Long-term BP measurement, performed according to guideline [4], showed an average of 165/69 mmHg in the daytime and 148/62 mmHg in the nighttime, equaling nocturnal BP dipping of 10.4%. For pharmacological treatment of the elevated BP, medication with an ACE inhibitor was started with gradual uptitration in the follow-up with intake of whole medication under supervision to ensure full therapy adherence during inpatient stay. This was followed by a consecutive increase in serum creatinine from 0.96 mg/dl (eGFR 57.8 ml/min/1.73 m2) to 1.76 mg/dl (eGFR 28.5 ml/min). Urinalysis did not reveal any conclusive findings. Antihypertensive therapy with ACE inhibitors, beta-blockers, diuretics, dihydralazine, calcium antagonists, and alpha2-receptor agonists did not result in adequate BP control (162/68 mmHg). Vascular interdisciplinary board recommended a renal artery revascularization by percutaneous transluminal renal angioplasty (PTRA) of the right renal artery, which was performed with a failed attempt due to a coral reef stenosis of the juxtarenal aorta and a complex stenosis of the target vessel. Surgical intervention would most likely have involved open replacement of the significantly wall-altered juxtarenal aorta and therefore appeared disproportionate and highly risky. Despite treatment with six antihypertensive drugs, the patient suffered from recurrent hypertensive urgencies with systolic BP above 180 mmHg. We therefore initiated BAT as a rescue therapy. Subsequent BP after activation of BAT revealed a significant reduction with average values of 133/61 mmHg. The renal parameters remained at a stable level with a creatinine value of 1.44 mg/dl (eGFR 36 ml/min) after six months of BAT. The time line of relevant findings is summarized in Table 1.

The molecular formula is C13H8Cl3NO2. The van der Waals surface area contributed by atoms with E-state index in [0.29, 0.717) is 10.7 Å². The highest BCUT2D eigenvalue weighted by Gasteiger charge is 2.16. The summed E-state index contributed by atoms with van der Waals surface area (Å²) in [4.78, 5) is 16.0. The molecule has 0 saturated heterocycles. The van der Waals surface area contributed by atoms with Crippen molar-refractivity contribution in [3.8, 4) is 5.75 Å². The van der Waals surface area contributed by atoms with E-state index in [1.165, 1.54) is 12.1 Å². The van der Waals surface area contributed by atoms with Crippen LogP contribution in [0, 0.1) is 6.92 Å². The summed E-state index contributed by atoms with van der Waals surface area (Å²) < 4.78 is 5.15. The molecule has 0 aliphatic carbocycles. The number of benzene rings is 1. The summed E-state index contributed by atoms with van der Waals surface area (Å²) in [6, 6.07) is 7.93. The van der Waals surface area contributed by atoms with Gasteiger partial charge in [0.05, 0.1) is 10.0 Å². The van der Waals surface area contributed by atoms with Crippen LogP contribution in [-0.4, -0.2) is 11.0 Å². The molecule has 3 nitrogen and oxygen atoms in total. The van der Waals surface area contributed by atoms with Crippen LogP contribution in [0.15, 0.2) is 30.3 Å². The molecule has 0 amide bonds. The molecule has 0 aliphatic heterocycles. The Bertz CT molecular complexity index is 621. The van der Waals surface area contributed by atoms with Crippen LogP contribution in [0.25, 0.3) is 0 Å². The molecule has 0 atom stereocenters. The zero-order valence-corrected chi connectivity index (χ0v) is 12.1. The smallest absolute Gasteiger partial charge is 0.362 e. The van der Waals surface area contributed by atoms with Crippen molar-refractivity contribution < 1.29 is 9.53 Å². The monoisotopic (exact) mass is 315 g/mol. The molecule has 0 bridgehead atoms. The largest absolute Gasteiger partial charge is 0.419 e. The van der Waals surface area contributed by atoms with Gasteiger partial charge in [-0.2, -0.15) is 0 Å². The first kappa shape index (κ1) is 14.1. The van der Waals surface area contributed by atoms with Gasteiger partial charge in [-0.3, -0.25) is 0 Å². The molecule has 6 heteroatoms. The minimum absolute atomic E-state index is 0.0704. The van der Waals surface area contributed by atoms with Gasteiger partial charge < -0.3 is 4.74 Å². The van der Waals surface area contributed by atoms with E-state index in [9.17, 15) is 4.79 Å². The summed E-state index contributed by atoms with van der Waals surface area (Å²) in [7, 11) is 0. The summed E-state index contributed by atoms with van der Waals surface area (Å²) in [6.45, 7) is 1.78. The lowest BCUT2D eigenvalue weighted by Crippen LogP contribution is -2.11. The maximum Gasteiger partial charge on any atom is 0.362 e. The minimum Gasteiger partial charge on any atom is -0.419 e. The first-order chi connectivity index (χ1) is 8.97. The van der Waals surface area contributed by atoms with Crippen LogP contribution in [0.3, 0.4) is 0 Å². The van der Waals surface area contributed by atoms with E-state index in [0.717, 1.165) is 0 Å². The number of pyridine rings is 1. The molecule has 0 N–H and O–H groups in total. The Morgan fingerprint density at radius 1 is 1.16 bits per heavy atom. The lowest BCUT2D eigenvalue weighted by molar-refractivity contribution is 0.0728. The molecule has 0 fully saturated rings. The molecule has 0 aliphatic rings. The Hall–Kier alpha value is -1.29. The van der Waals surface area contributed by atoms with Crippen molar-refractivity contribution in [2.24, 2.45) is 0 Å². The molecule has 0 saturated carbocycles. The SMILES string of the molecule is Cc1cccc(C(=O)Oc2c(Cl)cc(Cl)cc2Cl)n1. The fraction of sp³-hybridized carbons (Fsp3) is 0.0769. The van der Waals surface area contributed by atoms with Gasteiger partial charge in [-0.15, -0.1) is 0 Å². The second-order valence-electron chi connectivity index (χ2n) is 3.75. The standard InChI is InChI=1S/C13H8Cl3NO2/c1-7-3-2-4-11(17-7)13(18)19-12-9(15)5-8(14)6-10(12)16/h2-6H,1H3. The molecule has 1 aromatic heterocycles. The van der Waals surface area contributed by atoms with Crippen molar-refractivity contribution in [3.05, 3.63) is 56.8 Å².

Table 1 Time course of patients´ BP and renal relevant parameters

Currently, device-based hypertension therapy is not recommended as a routine treatment option according to ESC/ESH guidelines. [3] The use of BAT can be considered for the treatment of patients with resistant hypertension (level of evidence IIb, grade of recommendation C). [4] In addition to lowering arterial BP, BAT has potentially a protective effect on kidneys and the vascular system. [5] In the specific case of secondary arterial hypertension such as aNAS, the use of BAT is currently not recommended due to a lack of data, but also not explicitly contraindicated. [6] The case report presented here shows for the first time the successful use of BAT in a high-risk patient with aNAS after an unsuccessful attempt of revascularization. Treatment resulted in a relevant reduction in BP and stabilization of renal function. In unilateral renal artery stenosis, the renin-aldosterone system (RAAS) is activated in the healthy contralateral kidney. Volume-induced hypertension can largely be compensated by the healthy, non-stenosed kidney through pressure natriuresis with increased water excretion. [7] In addition, however, there is an increase in sympathetic nervous activity. [8] BAT modulates the autonomic nervous system by stimulating the baroreceptors near the carotid bifurcation with a consecutive decrease in sympathetic and activation of parasympathetic tone. [9] Our case report shows that in addition to its known beneficial effect in renoparenchymatous hypertension [10] BAT might also achieve a significant reduction in BP in renovascular hypertension. However, until more data is available, patients should only be selected for BAT in experienced centers and following current recommendations. [3]